Once forced to beg due to circumstances, now inspires others to give up begging: (Shravan Singh)
Shravan was born in a low-caste family in Lucknow; his parents used to
sell vegetables. Shravan had 3 sisters and 2 brothers. Their parents
died when Shravan was around 10 years of age. His married sister then
took him away to her in-laws’, where Shravan and his brother were
ruthlessly made to work in the fields. Frustrated, they ran away to
Lucknow and started selling water bottles at a railway station to earn
a living. But the struggle of living, coupled with the loss of family
made a deep mental impact on Shravan. As a result, he came under bad
influence and got addicted to harmful intoxicants. The mental trauma
and the effect of the intoxicant substances took a toll on his health
and ability to work; his body had started giving up.
Then he came to know that food and money were being distributed to the
needy at a nearby temple. In a completely helpless situation, he went
there to get some help. Gradually he completely became dependent on
alms and donations and his body lost all the energy to work or even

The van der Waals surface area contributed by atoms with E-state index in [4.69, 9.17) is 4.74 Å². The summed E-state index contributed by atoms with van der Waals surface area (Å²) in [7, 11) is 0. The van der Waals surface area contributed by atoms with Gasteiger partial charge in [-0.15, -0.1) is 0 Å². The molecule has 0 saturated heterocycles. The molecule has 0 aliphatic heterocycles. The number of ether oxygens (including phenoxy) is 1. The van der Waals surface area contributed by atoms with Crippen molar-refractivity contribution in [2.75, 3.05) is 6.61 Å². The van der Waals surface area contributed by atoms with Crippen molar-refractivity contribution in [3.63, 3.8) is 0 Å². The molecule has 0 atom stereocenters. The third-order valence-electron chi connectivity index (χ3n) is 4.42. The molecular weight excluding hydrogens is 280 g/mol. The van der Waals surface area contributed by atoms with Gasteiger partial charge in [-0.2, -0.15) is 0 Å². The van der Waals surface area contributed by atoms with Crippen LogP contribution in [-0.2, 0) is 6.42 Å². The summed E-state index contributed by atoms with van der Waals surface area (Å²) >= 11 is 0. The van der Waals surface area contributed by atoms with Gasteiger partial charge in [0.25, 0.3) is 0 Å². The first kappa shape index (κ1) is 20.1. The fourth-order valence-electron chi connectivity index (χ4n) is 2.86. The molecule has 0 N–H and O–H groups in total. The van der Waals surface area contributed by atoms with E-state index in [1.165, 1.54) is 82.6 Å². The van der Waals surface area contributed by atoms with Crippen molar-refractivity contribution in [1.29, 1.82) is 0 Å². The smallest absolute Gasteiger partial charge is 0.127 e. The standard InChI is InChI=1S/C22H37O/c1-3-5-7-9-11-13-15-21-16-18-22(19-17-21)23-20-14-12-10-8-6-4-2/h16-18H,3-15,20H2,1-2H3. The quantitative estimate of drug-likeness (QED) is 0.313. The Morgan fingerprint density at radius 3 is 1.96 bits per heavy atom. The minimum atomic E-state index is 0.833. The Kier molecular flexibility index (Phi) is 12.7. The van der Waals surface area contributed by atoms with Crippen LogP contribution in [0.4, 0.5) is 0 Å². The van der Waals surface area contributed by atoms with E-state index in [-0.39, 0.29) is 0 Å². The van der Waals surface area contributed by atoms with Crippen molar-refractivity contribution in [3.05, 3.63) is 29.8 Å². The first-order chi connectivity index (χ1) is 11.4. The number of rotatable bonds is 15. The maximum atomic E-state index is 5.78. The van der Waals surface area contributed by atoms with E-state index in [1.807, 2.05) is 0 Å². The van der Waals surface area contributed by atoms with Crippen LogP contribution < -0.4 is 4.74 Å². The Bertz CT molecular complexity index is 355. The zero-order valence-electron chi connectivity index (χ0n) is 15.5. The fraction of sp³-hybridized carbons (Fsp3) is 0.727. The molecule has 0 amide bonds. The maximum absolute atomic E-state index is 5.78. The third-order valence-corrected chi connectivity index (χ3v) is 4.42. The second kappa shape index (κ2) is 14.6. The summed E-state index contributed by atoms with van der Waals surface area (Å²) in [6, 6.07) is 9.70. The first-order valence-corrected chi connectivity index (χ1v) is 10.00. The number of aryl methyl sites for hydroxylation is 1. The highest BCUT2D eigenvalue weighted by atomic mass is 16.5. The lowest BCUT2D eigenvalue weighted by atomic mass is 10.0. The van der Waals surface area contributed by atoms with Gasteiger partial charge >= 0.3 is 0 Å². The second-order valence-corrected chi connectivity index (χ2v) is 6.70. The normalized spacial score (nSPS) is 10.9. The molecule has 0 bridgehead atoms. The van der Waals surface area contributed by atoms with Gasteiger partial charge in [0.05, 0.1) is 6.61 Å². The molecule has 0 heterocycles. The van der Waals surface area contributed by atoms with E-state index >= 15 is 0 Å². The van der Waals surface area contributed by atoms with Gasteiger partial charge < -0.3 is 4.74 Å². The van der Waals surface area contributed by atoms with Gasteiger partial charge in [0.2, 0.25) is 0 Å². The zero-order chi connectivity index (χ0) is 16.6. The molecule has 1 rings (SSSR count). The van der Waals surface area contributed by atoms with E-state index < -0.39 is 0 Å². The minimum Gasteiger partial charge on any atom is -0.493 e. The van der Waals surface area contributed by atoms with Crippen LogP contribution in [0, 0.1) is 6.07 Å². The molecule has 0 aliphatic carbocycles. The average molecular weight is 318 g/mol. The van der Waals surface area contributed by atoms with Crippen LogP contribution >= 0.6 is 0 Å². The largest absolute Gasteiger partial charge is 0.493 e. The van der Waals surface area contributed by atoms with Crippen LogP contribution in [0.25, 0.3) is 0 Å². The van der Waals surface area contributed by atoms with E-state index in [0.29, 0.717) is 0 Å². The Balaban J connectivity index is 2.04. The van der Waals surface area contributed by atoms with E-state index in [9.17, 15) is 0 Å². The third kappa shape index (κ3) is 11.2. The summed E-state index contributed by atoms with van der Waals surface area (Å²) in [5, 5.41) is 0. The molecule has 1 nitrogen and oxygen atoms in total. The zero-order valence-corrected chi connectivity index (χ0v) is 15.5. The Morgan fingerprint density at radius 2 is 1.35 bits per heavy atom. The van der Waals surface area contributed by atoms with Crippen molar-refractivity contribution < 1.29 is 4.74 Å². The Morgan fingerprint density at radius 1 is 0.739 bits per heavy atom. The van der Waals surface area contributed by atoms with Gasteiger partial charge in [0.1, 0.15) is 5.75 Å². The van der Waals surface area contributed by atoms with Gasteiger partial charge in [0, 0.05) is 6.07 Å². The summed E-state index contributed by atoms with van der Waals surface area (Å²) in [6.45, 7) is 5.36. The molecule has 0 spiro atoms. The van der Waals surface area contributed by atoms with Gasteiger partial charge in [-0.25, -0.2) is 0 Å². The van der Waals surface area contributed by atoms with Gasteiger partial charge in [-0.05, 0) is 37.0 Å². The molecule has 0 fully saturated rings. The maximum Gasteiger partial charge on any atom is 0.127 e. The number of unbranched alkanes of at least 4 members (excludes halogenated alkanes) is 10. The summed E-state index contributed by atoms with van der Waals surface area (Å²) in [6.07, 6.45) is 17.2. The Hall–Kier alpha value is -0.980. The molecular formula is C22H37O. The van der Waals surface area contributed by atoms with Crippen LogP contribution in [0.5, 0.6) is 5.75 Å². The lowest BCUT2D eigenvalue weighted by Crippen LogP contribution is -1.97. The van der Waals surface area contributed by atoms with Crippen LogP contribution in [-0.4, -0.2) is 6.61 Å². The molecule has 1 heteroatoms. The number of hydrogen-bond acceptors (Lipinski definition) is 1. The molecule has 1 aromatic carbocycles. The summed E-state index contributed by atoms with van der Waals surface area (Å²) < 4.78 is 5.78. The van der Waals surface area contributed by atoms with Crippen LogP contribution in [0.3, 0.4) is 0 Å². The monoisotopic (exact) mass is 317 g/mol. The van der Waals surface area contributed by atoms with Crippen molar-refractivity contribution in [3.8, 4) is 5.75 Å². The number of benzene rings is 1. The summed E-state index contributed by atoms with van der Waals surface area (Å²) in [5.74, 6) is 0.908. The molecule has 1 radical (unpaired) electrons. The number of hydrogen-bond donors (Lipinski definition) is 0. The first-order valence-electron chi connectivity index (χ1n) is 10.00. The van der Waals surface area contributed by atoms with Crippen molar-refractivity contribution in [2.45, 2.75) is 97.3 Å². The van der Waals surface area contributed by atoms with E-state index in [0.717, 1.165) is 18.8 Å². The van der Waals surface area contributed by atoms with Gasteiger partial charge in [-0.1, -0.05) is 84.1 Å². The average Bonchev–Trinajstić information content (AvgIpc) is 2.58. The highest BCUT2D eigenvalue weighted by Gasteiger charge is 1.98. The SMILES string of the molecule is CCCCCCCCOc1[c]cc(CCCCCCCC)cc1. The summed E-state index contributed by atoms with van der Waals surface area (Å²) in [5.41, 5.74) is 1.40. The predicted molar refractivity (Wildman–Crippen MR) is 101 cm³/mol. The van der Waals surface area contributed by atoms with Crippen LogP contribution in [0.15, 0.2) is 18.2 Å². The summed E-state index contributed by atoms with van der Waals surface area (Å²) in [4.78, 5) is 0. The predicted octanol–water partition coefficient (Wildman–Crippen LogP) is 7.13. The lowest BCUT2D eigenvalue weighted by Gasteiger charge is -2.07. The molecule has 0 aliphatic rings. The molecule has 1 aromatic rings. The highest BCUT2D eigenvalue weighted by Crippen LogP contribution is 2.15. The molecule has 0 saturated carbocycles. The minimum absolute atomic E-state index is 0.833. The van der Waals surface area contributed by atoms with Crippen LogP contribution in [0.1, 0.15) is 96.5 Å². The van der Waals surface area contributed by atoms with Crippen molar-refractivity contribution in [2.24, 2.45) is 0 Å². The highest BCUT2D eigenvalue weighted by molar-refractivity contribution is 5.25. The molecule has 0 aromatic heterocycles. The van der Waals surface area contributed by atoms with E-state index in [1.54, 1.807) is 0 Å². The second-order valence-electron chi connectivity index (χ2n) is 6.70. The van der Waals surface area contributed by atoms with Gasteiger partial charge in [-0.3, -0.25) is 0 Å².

move around. Approximately around that time, in 2015, Shravan Singh
met Sharad at the Hanuman Setu temple.
“Since the age of 10, my days were spent on the footpath. The police
would shoo us away. It was Sharad bhaiya and Mahendra bhaiya who
took me to a hospital where I was diagnosed with pancytopenia. My
blood was at a level of 3.1. But at present, I am completely cured;
these days I had been earning a living by selling lemon tea, water and
other soft drinks. Doing this, I had been saving around Rs. 250 a day.
But presently I have been doing the cleaning of the organization’s
rehabilitation centres which fetches me Rs 6000 monthly.
Folding his hands into a Namaste, 34-year old Shravan Singh smilingly
says “ Now, social service is an important part of my life, I extend
as much help as I can. If I can provide water to a thirsty man or can
take a needy person to a hospital, that really feels like a great
For people like Shravan, Sharad is no less than God. “If it weren’t
for him, I would not have been alive today,” Shravan says, in a tone